Sunday, February 12, 2017

Farce, forests, pole dance, moon eclipse & Isis rising

It is a truth universally acknowledged that though a marriage is the joining together of bride and groom, a wedding is for the bride's mother. This is her day, to dress up and to gloat, summon distant relations, settle old scores, hire a marquee to exasperate the neighbours, and rush round John Lewis compiling a gift list. Chris Chibnall's play Worst Wedding Ever at Salisbury Playhouse is based on this premise and from audience reactions of hilarious recognition, I was lucky to be in another country from my mother when I married.
Julia Hills, who was unforgettable as Madame Lyubov Andreievna Ranevskaya in The Cherry Orchard at Tobacco Factory a couple of years back, once again shows how brilliant she is at playing autocratic domineering mother-figures, while Elizabeth Cadwallader, whether berating her ex or falling out of a portaloo, is comic genius as sister of the bride. (She does a sympathetic ear well too, telling her sister's fiance, "When it goes wrong between the two of you, I’m a good listener - and an even better shag.")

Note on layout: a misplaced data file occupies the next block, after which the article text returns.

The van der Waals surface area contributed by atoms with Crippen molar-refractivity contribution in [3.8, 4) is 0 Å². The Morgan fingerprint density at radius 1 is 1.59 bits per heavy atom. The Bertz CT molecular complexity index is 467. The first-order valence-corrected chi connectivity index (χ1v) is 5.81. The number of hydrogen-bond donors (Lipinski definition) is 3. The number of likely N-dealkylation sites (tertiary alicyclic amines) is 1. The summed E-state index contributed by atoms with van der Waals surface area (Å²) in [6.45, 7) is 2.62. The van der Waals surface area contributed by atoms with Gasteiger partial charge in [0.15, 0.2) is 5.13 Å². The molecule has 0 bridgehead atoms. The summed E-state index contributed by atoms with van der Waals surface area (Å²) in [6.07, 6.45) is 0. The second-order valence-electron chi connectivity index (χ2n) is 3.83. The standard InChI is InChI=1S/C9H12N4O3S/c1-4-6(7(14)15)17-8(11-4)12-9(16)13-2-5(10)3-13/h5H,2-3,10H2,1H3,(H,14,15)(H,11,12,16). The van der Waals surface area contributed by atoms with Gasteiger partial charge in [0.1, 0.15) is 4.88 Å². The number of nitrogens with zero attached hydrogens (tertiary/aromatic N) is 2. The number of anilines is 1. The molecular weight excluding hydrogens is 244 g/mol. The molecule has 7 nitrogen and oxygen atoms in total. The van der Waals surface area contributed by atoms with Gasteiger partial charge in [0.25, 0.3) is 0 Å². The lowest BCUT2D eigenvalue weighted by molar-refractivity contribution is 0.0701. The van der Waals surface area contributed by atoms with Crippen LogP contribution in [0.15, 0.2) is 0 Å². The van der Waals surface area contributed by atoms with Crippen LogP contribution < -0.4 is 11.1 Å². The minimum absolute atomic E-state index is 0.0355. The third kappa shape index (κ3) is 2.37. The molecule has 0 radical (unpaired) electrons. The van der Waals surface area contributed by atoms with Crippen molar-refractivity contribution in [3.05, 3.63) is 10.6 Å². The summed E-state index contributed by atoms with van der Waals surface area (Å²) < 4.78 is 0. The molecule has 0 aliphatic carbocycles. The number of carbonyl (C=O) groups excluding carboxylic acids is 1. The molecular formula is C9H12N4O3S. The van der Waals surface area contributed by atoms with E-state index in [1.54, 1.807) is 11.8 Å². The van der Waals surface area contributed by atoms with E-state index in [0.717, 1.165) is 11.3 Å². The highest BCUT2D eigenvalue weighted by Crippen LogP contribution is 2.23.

And while Elizabeth Hopper and Nav Sidhu, the about-to-be-newlyweds, are both charming, the play really belongs to the comedy roles, including the vicar (Keiran Hill) and dog-mad, offspring-allergic, father-of-the-bride Derek Frood ("You were alright as babies but you became difficult ~ for twenty years..")  It's mostly farce, but the second act brings unexpected insight into family dynamics that redeem the storyline from mere superficiality. And it's tremendous fun, with a wonderful wedding-party-style band bursting out all over when you least expect them, so if you or anyone you know has been affected by the wedding issue, do go along -it's on till 25 February.  Images: The Other Richard